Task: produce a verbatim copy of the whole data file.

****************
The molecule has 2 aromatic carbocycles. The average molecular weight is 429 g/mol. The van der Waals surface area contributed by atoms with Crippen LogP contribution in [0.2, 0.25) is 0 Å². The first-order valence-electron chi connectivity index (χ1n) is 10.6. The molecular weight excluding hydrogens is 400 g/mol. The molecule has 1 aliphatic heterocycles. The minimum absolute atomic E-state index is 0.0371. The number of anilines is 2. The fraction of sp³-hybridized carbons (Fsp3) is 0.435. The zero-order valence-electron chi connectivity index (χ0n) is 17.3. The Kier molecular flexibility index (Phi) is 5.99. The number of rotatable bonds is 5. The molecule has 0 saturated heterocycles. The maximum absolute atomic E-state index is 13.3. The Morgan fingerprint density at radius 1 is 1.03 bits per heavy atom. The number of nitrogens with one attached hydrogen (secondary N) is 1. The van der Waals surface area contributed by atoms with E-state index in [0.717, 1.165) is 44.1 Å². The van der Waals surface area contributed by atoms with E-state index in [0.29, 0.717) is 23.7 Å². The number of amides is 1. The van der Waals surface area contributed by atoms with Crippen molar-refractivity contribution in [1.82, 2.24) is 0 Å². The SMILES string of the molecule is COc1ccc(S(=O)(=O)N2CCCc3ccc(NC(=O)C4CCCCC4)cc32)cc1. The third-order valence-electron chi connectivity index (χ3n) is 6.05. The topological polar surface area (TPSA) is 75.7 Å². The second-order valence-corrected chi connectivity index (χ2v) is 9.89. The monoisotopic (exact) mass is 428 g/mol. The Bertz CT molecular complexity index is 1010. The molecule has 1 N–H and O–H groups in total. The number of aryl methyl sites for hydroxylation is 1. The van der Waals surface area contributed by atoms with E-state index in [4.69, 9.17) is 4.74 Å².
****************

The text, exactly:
The molecule has 2 aromatic carbocycles. The average molecular weight is 429 g/mol. The van der Waals surface area contributed by atoms with Crippen LogP contribution in [0.2, 0.25) is 0 Å². The first-order valence-electron chi connectivity index (χ1n) is 10.6. The molecular weight excluding hydrogens is 400 g/mol. The molecule has 1 aliphatic heterocycles. The minimum absolute atomic E-state index is 0.0371. The number of anilines is 2. The fraction of sp³-hybridized carbons (Fsp3) is 0.435. The zero-order valence-electron chi connectivity index (χ0n) is 17.3. The Kier molecular flexibility index (Phi) is 5.99. The number of rotatable bonds is 5. The molecule has 0 saturated heterocycles. The maximum absolute atomic E-state index is 13.3. The Morgan fingerprint density at radius 1 is 1.03 bits per heavy atom. The number of nitrogens with one attached hydrogen (secondary N) is 1. The van der Waals surface area contributed by atoms with E-state index in [0.717, 1.165) is 44.1 Å². The van der Waals surface area contributed by atoms with E-state index in [0.29, 0.717) is 23.7 Å². The number of amides is 1. The van der Waals surface area contributed by atoms with Crippen molar-refractivity contribution in [1.82, 2.24) is 0 Å². The SMILES string of the molecule is COc1ccc(S(=O)(=O)N2CCCc3ccc(NC(=O)C4CCCCC4)cc32)cc1. The third-order valence-electron chi connectivity index (χ3n) is 6.05. The topological polar surface area (TPSA) is 75.7 Å². The second-order valence-corrected chi connectivity index (χ2v) is 9.89. The monoisotopic (exact) mass is 428 g/mol. The Bertz CT molecular complexity index is 1010. The molecule has 1 N–H and O–H groups in total. The number of aryl methyl sites for hydroxylation is 1. The van der Waals surface area contributed by atoms with E-state index in [4.69, 9.17) is 4.74 Å².